Appeals court rules that Bubba Harkins’ lawsuit against Angels and MLB can proceed
The Orange County 4th District Court of Appeals reversed a Superior Court decision to dismiss Brian “Bubba” Harkins’ defamation complaint against the Angels and Major League Baseball on Wednesday, sending the case back to the lower court for a jury trial.
“I was thrilled, and Bubba is as well,” said Daniel L. Rasmussen, an attorney representing Harkins. “The appeals court recognizes that this case deserves to have its day in court, that it was premature to dismiss it at an early stage.
“Bubba hasn’t won his case or anything — he’s just starting — but he gets a chance. He deserves a chance to prove his case and to see what a jury thinks about it.”
Harkins, the team’s long-time visiting clubhouse manager, was fired by then-general manager Billy Eppler in March 2020 after the Angels learned that he was providing a blend of sticky substances to visiting pitchers to aid their grip on the baseball.
Bubba Harkins, dismissed by the Angels for providing a sticky substance to visiting pitchers to aid their grip, asks a court to reinstate him.
Harkins, who spent nearly four decades with the club, filed suit in August 2020, claiming he was made a “public scapegoat” in baseball’s efforts to crack down on the use of foreign substances. The complaint listed “defamation” and “false light” as causes of action against the Angels and MLB.
Harkins claimed he was fired without warning, labeled a “traitor, cheater and a fraud” in the wake of news reports of his dismissal and is now unemployable.
Orange County Superior Court Judge Geoffrey Glass granted a motion by the Angels and MLB to dismiss the complaint in January 2021, pointing to the fact that sources confirming the reasons for Harkins’ firing in initial news reports were anonymous, making them “inadmissible hearsay.” To prove defamation, a plaintiff must prove who exactly defamed them.
Attorneys representing Harkins, the Angels and MLB exchanged oral arguments for 45 minutes before the appeals court in November, and a three-justice panel unanimously agreed Wednesday to reverse Glass’ decision.
In its opinion, the justices wrote, “There is sufficient circumstantial evidence connecting the statements to defendants (the Angels and MLB) to allow his case to proceed.
“Because [Harkins] stated he did not speak publicly about his termination, a reasonable inference may be drawn that the media’s anonymous sources were one or more persons from Major League Baseball and/or the Angels with intimate knowledge of the situation.”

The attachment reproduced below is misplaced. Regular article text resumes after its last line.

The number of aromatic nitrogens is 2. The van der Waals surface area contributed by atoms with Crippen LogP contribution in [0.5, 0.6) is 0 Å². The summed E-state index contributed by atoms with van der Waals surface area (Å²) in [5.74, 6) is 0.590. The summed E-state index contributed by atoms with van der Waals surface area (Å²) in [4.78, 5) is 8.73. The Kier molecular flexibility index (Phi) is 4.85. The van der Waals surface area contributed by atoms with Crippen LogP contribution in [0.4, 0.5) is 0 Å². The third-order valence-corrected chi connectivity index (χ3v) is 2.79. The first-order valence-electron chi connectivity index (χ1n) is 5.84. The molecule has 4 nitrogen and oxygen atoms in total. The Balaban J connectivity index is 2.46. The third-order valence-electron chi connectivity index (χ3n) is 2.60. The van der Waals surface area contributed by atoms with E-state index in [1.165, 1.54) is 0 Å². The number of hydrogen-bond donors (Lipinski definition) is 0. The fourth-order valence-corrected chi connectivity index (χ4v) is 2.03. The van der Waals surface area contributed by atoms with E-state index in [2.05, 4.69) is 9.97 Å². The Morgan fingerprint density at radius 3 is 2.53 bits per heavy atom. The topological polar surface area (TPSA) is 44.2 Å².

Rasmussen said he would immediately go into the “discovery” phase in preparation for a trial, which he expects to begin in about a year.
“I think [the appeals court] did a very good job of identifying all the evidence we put forward on Bubba’s behalf, including the declarations from the ballplayers,” Rasmussen said. “And the conclusion they came to is they think Bubba has sufficient evidence to move forward with this case.”
Harkins was fired by Eppler — who was recently hired as GM for the New York Mets — three days after MLB issued a memo to teams saying it would be enforcing a long-ignored policy forbidding the use of illegal substances to enhance a pitcher’s grip.
Hitters rarely complain about the use of such substances because a better grip usually means better control — and less chance of being hit in the head by a 97-mph fastball.
Though Harkins acknowledged he supplied his concoction of rosin and pine tar, known as “the sticky stuff,” to players on the Angels and other teams for many years, he claims he did not personally apply the stuff to baseballs.
David Ortiz, who led Red Sox to three World Series titles, was the only 2022 candidate elected to the Baseball Hall of Fame. Barry Bonds and Roger Clemens fell short again.
Rasmussen argued in the November hearing that Glass erred by “ignoring evidence that Bubba was scapegoated,” citing the fact that Harkins did not receive the illegal-substances memo — issued by then-MLB senior vice president and now Texas Rangers GM Chris Young — until the day he was fired.
“The memo was very clear — we haven’t enforced this in the past, we’re now going to enforce it in the future,” Rasmussen said. “So give a copy of this memo to your people and tell them they could be suspended. [The Angels] hand the memo to Bubba, but they don’t just suspend him, they fire him.
“What inference can be drawn from firing him? That we want to make an example of him. We need to tell everyone we’re serious about this, so sorry Bubba, your 38-year career is over.”
Go beyond the scoreboard
Get the latest on L.A.'s teams in the daily Sports Report newsletter.
You may occasionally receive promotional content from the Los Angeles Times.